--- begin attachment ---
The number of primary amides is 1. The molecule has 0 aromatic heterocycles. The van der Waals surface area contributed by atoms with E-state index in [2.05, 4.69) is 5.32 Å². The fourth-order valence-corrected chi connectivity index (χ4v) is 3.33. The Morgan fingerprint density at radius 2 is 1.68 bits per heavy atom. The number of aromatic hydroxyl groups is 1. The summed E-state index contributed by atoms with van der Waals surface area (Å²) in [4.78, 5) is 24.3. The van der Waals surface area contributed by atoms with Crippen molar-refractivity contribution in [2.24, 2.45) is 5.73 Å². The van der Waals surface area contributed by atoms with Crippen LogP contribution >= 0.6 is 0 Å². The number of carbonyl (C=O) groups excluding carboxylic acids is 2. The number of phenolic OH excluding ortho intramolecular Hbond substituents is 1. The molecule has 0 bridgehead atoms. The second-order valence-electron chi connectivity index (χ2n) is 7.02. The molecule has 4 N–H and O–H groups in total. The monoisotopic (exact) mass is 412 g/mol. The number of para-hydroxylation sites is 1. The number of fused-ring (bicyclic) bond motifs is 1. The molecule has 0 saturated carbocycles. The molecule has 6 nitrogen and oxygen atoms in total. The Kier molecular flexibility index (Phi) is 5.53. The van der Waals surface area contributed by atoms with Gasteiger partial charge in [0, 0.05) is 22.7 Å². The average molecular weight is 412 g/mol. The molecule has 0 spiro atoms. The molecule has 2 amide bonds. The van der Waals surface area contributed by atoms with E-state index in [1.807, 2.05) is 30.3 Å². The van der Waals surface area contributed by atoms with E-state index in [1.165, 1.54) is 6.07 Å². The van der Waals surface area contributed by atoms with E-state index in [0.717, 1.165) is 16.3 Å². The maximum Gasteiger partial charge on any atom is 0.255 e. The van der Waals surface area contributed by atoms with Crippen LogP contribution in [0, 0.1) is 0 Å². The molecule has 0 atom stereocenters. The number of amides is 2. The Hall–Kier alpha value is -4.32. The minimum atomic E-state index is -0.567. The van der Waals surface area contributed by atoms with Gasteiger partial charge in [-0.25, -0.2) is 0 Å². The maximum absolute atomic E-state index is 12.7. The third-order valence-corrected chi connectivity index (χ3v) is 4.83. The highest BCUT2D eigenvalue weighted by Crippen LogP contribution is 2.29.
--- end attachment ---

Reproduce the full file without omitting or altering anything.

The number of primary amides is 1. The molecule has 0 aromatic heterocycles. The van der Waals surface area contributed by atoms with E-state index in [2.05, 4.69) is 5.32 Å². The fourth-order valence-corrected chi connectivity index (χ4v) is 3.33. The Morgan fingerprint density at radius 2 is 1.68 bits per heavy atom. The number of aromatic hydroxyl groups is 1. The summed E-state index contributed by atoms with van der Waals surface area (Å²) in [4.78, 5) is 24.3. The van der Waals surface area contributed by atoms with Crippen molar-refractivity contribution in [2.24, 2.45) is 5.73 Å². The van der Waals surface area contributed by atoms with Crippen LogP contribution >= 0.6 is 0 Å². The number of carbonyl (C=O) groups excluding carboxylic acids is 2. The number of phenolic OH excluding ortho intramolecular Hbond substituents is 1. The molecule has 0 bridgehead atoms. The second-order valence-electron chi connectivity index (χ2n) is 7.02. The molecule has 4 N–H and O–H groups in total. The monoisotopic (exact) mass is 412 g/mol. The number of para-hydroxylation sites is 1. The number of fused-ring (bicyclic) bond motifs is 1. The molecule has 0 saturated carbocycles. The molecule has 6 nitrogen and oxygen atoms in total. The Kier molecular flexibility index (Phi) is 5.53. The van der Waals surface area contributed by atoms with Gasteiger partial charge in [0, 0.05) is 22.7 Å². The average molecular weight is 412 g/mol. The molecule has 0 spiro atoms. The molecule has 2 amide bonds. The van der Waals surface area contributed by atoms with E-state index in [1.807, 2.05) is 30.3 Å². The van der Waals surface area contributed by atoms with E-state index in [1.165, 1.54) is 6.07 Å². The van der Waals surface area contributed by atoms with E-state index in [0.717, 1.165) is 16.3 Å². The maximum Gasteiger partial charge on any atom is 0.255 e. The van der Waals surface area contributed by atoms with Crippen LogP contribution in [0, 0.1) is 0 Å². The molecule has 0 atom stereocenters. The number of amides is 2. The Hall–Kier alpha value is -4.32. The minimum atomic E-state index is -0.567. The van der Waals surface area contributed by atoms with Gasteiger partial charge in [-0.25, -0.2) is 0 Å². The maximum absolute atomic E-state index is 12.7. The third-order valence-corrected chi connectivity index (χ3v) is 4.83. The highest BCUT2D eigenvalue weighted by Crippen LogP contribution is 2.29.